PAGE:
Wednesday, November 28, 2012

Ho-Hum Hitch

Hitchcock       Final Cut Score: 83%


While his ashes have long since dissolved into the Pacific, Alfred Hitchcock is having a moment. The Master of Suspense has not one, but two features in play: The Girl on HBO and Hitchcock at your nearest art house. The similarities between the two projects are striking; the former focuses on the filming of The Birds while the latter lays the foundation for the creation of Psycho.

The one thing that's clear from both  Alfred Hitchcock was one messed-up dude.

Donning Hitch's ubiquitous black suit and tie, sporting all manner of prosthetics (nose, neck, supersized belly), Anthony Hopkins stars in the big screen semi-biopic centered on the making of his signature, shower-slashing masterpiece. It's a role where tipping into caricature mode is a foregone conclusion, Hitchcock was essentially a parody of himself and director Sacha Gervasi has no problems piling on.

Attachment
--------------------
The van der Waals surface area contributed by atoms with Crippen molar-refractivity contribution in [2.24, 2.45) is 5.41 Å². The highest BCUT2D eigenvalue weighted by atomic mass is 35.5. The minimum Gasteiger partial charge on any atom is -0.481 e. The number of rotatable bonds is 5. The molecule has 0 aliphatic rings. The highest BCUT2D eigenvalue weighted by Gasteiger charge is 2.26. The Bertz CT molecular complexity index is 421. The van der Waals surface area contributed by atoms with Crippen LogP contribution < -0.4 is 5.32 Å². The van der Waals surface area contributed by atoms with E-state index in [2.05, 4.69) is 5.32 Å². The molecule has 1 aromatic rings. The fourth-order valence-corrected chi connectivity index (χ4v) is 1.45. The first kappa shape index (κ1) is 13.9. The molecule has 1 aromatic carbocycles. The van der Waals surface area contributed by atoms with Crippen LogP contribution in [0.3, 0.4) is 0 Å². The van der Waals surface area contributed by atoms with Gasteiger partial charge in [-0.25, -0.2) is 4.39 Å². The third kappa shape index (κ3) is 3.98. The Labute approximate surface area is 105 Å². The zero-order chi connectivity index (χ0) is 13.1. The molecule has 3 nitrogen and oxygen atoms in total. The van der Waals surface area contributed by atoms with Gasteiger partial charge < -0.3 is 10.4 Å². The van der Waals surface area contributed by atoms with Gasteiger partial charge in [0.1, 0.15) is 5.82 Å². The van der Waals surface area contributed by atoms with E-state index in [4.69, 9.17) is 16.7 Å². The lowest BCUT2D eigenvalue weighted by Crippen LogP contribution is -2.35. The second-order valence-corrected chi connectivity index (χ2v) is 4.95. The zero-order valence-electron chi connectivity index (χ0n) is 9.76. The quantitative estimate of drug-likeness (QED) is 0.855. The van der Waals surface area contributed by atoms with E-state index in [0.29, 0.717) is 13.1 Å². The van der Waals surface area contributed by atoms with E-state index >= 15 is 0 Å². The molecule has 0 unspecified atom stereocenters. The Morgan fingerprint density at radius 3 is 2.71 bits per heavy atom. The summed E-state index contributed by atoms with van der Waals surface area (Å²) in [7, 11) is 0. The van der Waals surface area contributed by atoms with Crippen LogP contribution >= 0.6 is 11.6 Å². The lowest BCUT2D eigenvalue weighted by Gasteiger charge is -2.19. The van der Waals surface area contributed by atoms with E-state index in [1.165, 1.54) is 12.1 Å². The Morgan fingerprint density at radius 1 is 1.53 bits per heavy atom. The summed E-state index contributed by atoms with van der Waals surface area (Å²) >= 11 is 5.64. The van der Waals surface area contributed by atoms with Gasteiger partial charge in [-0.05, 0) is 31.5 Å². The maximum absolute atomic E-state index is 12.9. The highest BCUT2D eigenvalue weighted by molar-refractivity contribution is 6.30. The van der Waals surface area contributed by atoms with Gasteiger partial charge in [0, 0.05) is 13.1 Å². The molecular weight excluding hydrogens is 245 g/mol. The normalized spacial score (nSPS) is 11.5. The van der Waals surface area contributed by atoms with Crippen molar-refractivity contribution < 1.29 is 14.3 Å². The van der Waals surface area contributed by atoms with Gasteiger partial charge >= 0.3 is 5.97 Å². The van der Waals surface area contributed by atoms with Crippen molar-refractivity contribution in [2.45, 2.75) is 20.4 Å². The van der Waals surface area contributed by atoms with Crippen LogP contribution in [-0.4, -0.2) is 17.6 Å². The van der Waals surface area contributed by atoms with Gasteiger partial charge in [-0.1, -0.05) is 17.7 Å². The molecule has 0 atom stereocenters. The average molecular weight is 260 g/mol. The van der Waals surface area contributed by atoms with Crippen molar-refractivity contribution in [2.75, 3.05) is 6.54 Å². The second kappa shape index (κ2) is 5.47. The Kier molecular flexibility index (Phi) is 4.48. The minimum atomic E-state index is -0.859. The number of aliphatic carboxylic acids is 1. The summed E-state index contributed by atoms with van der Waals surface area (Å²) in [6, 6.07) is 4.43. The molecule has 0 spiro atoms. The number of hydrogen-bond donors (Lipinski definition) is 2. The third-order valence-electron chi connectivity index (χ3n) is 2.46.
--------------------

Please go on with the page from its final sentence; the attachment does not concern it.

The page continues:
Opening with a breaking-the-fourth-wall wink and nod from Hitchcock himself, the film picks the real-life inspiration for Psycho, Ed Gein, as Hitchcock's voice of conscience. It's an odd choice that signals this is a left-of-center look at Hitch and what made the guy tick  a puddle-deep look.

Aside from Hitchcock's highly disturbing/lurid obsession with his femme fatales (in this case Scarlett Johansson as Janet Leigh), what do we truly learn? Not much more than a visit to his Wiki page reveals – I'd argue much less.

The film's biggest revelation has nothing to do with the man himself; truth is, it's not even a revelation – Helen Mirren is a master thespian. She steals the show as Hitch's living-in-his-shadow, swept-under-the-rug wife Alma Reville. Mirren's "I am woman, hear me roar" nuclear weapon-level unloading on her hubby is a contender for the strongest acting moment this year – time stops, jaws drop when she unleashes it.

Serving as an acceptable compendium of his life, Hitchcock largely satisfies even if its residue washes away seconds after the final frame. In stark contrast to the films Hitch orchestrated.